Don’t Kill the Messenger by Eileen Rendahl
Don’t Kill The Messenger (A Messenger Novel 1)
We don’t often get a fantasy novel set in the Sacramento area. Los Angeles is popular, as are New York and Chicago. San Francisco gets a few nods, and a small but determined group of authors is making the Pacific Northwest the “in” place.
But local author Eileen Rendahl takes us through some very familiar streets in Don’t Kill the Messenger.
Melina Markowitz is the supernatural set’s “gofer,” shuttling message and packages between beings who politely could be called monsters. One day she’s given an envelope to deliver, but it’s promptly stolen by ninjas. Since the message is her responsibility, she must find and retrieve it.
The trail leads to Old Sacramento and a Taoist temple, as well as to the Chinese vampires emerging from beneath it. Oddly enough, their target seems to be gang members … but why? And when attractive cop Ted Goodnight takes on the case, the result may be more than a simple messenger can handle.
It’s great to read a novel set on familiar ground. Local readers will get pulled into the book simply because it takes place in a location that we can identify so easily. That said, Rendahl sometimes succumbs to the temptation to detail every street – and every turn – as the characters moves about. In her zeal to share the familiar with us local folks, she bogs things down every now and then.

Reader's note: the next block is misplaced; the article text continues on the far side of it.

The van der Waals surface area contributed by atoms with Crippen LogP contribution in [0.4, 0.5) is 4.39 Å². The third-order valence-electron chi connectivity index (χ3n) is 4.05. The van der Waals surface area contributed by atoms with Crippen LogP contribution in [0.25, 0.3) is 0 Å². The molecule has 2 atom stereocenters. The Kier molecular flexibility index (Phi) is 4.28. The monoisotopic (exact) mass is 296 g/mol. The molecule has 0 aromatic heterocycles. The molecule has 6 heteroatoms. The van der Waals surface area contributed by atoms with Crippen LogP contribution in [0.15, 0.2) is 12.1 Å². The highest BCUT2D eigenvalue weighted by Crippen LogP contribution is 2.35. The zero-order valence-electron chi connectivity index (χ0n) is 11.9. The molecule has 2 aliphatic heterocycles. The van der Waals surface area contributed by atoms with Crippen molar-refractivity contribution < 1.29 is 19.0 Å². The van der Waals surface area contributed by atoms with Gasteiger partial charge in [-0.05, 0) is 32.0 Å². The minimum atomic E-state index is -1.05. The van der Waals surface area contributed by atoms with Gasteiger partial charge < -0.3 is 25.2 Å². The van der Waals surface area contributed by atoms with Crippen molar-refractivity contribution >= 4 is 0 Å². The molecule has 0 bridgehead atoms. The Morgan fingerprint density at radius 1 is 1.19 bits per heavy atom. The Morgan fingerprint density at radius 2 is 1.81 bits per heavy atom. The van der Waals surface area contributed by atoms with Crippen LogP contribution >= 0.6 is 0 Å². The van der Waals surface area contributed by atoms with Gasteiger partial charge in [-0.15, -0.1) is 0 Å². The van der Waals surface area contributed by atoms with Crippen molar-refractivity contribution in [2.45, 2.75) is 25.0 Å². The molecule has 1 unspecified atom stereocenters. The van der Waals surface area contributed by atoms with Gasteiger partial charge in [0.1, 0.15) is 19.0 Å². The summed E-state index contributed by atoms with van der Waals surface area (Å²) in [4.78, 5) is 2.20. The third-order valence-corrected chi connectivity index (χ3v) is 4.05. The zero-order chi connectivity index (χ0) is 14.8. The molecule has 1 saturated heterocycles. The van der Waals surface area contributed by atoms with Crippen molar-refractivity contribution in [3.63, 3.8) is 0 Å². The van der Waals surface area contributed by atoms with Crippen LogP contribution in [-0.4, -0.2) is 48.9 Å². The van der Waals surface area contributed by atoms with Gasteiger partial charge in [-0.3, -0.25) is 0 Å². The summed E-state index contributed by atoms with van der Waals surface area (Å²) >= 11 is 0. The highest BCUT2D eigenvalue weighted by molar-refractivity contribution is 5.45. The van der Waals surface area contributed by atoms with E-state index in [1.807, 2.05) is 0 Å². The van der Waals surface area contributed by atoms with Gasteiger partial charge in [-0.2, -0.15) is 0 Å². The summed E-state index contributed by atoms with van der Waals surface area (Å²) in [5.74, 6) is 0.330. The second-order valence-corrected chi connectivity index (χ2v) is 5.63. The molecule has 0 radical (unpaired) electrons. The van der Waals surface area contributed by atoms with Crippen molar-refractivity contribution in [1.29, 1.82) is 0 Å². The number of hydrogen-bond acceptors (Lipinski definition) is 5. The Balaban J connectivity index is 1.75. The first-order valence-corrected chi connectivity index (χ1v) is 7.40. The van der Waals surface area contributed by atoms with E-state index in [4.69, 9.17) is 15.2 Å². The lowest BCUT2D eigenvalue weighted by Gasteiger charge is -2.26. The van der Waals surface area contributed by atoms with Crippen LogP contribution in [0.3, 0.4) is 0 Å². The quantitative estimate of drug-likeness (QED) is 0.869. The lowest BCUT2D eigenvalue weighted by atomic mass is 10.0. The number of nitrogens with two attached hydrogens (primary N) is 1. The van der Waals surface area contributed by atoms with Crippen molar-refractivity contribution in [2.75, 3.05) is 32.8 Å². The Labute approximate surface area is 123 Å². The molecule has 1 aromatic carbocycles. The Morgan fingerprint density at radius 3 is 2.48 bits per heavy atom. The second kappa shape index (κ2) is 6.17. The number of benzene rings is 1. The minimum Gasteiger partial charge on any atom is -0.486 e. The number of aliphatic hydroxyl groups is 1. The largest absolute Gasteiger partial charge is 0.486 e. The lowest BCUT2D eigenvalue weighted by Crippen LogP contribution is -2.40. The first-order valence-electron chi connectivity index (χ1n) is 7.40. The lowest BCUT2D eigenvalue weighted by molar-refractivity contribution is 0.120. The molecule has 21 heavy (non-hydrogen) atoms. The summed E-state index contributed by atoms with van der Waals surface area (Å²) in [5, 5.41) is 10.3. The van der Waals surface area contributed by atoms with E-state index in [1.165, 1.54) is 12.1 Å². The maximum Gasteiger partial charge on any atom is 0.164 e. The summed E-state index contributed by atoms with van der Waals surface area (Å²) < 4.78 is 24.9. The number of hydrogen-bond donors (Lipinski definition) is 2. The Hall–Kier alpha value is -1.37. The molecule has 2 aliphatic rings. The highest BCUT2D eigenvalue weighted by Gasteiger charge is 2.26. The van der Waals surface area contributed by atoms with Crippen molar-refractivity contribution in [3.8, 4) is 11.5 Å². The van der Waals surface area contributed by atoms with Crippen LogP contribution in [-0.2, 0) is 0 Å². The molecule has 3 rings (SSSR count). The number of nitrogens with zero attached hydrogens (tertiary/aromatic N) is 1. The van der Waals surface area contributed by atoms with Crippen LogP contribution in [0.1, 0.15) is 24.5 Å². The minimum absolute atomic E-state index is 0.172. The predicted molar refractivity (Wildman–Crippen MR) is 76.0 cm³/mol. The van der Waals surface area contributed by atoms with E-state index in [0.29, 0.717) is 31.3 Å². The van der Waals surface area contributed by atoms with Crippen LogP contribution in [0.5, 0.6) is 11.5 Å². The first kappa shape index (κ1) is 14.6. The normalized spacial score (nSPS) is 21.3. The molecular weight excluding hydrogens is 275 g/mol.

While Chinese myth has been explored before – mostly in terms of dragons and other mythical creatures – this is the first fantasy novel I’ve encountered that uses the “hopping vampires” so peculiar to Chinese folklore. Readers may be unfamiliar with this legend, and the author provides just enough details to keep us informed, without slowing down the story.
Don’t Kill the Messenger may just put Sacramento on the map, as a “new” place to set fantasy novels. It’s a fast-paced story with unique elements that make it stand out from the crowd.
Also by this author: Dead Letter Day, Dead on Delivery
This review originally appeared in the Davis Enterprise on June 17, 2010.